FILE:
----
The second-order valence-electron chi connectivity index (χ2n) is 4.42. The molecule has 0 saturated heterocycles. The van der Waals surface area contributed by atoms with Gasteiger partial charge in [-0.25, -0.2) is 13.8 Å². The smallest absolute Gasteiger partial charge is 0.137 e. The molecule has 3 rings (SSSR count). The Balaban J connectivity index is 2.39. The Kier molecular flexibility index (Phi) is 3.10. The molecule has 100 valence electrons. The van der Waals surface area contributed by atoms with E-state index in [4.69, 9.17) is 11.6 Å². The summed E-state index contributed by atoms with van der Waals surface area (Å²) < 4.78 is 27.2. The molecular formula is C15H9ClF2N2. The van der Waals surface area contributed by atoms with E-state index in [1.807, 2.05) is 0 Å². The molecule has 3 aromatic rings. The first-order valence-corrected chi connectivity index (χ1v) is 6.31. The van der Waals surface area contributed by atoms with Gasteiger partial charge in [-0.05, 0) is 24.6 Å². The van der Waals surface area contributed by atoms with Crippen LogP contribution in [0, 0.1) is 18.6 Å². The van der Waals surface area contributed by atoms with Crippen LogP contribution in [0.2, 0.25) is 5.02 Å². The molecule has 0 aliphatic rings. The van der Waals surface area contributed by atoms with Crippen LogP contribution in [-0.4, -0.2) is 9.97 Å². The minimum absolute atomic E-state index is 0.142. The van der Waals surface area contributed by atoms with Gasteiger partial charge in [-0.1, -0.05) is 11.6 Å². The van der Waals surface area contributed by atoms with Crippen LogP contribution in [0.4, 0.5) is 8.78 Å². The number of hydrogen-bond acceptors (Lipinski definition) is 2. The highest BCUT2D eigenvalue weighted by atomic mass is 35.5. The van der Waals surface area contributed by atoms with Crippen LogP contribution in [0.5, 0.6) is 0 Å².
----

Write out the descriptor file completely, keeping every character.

The second-order valence-electron chi connectivity index (χ2n) is 4.42. The molecule has 0 saturated heterocycles. The van der Waals surface area contributed by atoms with Gasteiger partial charge in [-0.25, -0.2) is 13.8 Å². The smallest absolute Gasteiger partial charge is 0.137 e. The molecule has 3 rings (SSSR count). The Balaban J connectivity index is 2.39. The Kier molecular flexibility index (Phi) is 3.10. The molecule has 100 valence electrons. The van der Waals surface area contributed by atoms with E-state index in [4.69, 9.17) is 11.6 Å². The summed E-state index contributed by atoms with van der Waals surface area (Å²) < 4.78 is 27.2. The molecular formula is C15H9ClF2N2. The van der Waals surface area contributed by atoms with E-state index in [1.807, 2.05) is 0 Å². The molecule has 3 aromatic rings. The first-order valence-corrected chi connectivity index (χ1v) is 6.31. The van der Waals surface area contributed by atoms with Gasteiger partial charge in [-0.05, 0) is 24.6 Å². The van der Waals surface area contributed by atoms with Crippen LogP contribution in [0, 0.1) is 18.6 Å². The van der Waals surface area contributed by atoms with Crippen LogP contribution in [0.2, 0.25) is 5.02 Å². The molecule has 0 aliphatic rings. The van der Waals surface area contributed by atoms with Crippen LogP contribution in [-0.4, -0.2) is 9.97 Å². The minimum absolute atomic E-state index is 0.142. The van der Waals surface area contributed by atoms with Gasteiger partial charge in [-0.1, -0.05) is 11.6 Å². The van der Waals surface area contributed by atoms with Crippen LogP contribution in [0.4, 0.5) is 8.78 Å². The number of hydrogen-bond acceptors (Lipinski definition) is 2. The highest BCUT2D eigenvalue weighted by atomic mass is 35.5. The van der Waals surface area contributed by atoms with Crippen LogP contribution in [0.5, 0.6) is 0 Å².